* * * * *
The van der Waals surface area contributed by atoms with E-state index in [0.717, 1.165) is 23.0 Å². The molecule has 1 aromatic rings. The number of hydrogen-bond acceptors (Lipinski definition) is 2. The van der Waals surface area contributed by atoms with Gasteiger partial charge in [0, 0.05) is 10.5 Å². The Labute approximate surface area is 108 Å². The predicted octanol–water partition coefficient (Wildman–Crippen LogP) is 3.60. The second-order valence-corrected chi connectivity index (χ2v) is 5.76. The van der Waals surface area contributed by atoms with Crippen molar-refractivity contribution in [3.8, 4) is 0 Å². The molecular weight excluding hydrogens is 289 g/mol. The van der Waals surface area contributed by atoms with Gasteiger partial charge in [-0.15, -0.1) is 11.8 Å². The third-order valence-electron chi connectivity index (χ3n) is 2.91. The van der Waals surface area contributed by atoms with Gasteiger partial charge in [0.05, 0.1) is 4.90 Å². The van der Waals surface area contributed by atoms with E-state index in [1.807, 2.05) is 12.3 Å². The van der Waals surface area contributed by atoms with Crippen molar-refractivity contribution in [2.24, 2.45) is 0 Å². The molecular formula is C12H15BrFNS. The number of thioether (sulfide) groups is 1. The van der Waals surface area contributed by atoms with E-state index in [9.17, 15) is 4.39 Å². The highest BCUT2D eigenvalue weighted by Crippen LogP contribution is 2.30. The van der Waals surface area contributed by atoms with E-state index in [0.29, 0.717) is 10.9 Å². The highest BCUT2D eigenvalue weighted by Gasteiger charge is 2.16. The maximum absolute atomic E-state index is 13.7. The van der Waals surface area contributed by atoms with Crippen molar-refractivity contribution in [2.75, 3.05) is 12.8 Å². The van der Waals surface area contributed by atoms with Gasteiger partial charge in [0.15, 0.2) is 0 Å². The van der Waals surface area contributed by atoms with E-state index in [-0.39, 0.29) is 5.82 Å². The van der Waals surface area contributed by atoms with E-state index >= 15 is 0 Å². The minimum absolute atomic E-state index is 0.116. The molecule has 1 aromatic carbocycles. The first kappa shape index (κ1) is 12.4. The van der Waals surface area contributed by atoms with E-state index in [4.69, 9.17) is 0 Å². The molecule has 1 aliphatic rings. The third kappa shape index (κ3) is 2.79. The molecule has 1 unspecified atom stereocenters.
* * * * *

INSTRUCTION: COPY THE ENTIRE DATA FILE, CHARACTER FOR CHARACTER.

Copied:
The van der Waals surface area contributed by atoms with E-state index in [0.717, 1.165) is 23.0 Å². The molecule has 1 aromatic rings. The number of hydrogen-bond acceptors (Lipinski definition) is 2. The van der Waals surface area contributed by atoms with Gasteiger partial charge in [0, 0.05) is 10.5 Å². The Labute approximate surface area is 108 Å². The predicted octanol–water partition coefficient (Wildman–Crippen LogP) is 3.60. The second-order valence-corrected chi connectivity index (χ2v) is 5.76. The van der Waals surface area contributed by atoms with Crippen molar-refractivity contribution in [3.8, 4) is 0 Å². The molecular weight excluding hydrogens is 289 g/mol. The van der Waals surface area contributed by atoms with Gasteiger partial charge in [-0.15, -0.1) is 11.8 Å². The third-order valence-electron chi connectivity index (χ3n) is 2.91. The van der Waals surface area contributed by atoms with Gasteiger partial charge in [0.05, 0.1) is 4.90 Å². The van der Waals surface area contributed by atoms with E-state index in [1.807, 2.05) is 12.3 Å². The van der Waals surface area contributed by atoms with Crippen molar-refractivity contribution in [2.24, 2.45) is 0 Å². The molecular formula is C12H15BrFNS. The number of thioether (sulfide) groups is 1. The van der Waals surface area contributed by atoms with E-state index in [9.17, 15) is 4.39 Å². The highest BCUT2D eigenvalue weighted by Crippen LogP contribution is 2.30. The van der Waals surface area contributed by atoms with E-state index in [0.29, 0.717) is 10.9 Å². The highest BCUT2D eigenvalue weighted by Gasteiger charge is 2.16. The maximum absolute atomic E-state index is 13.7. The van der Waals surface area contributed by atoms with Crippen molar-refractivity contribution in [2.75, 3.05) is 12.8 Å². The van der Waals surface area contributed by atoms with Gasteiger partial charge in [0.15, 0.2) is 0 Å². The van der Waals surface area contributed by atoms with E-state index in [-0.39, 0.29) is 5.82 Å². The van der Waals surface area contributed by atoms with E-state index >= 15 is 0 Å². The minimum absolute atomic E-state index is 0.116. The molecule has 1 aromatic carbocycles. The first kappa shape index (κ1) is 12.4. The van der Waals surface area contributed by atoms with E-state index in [4.69, 9.17) is 0 Å². The molecule has 1 aliphatic rings. The third kappa shape index (κ3) is 2.79. The molecule has 1 unspecified atom stereocenters.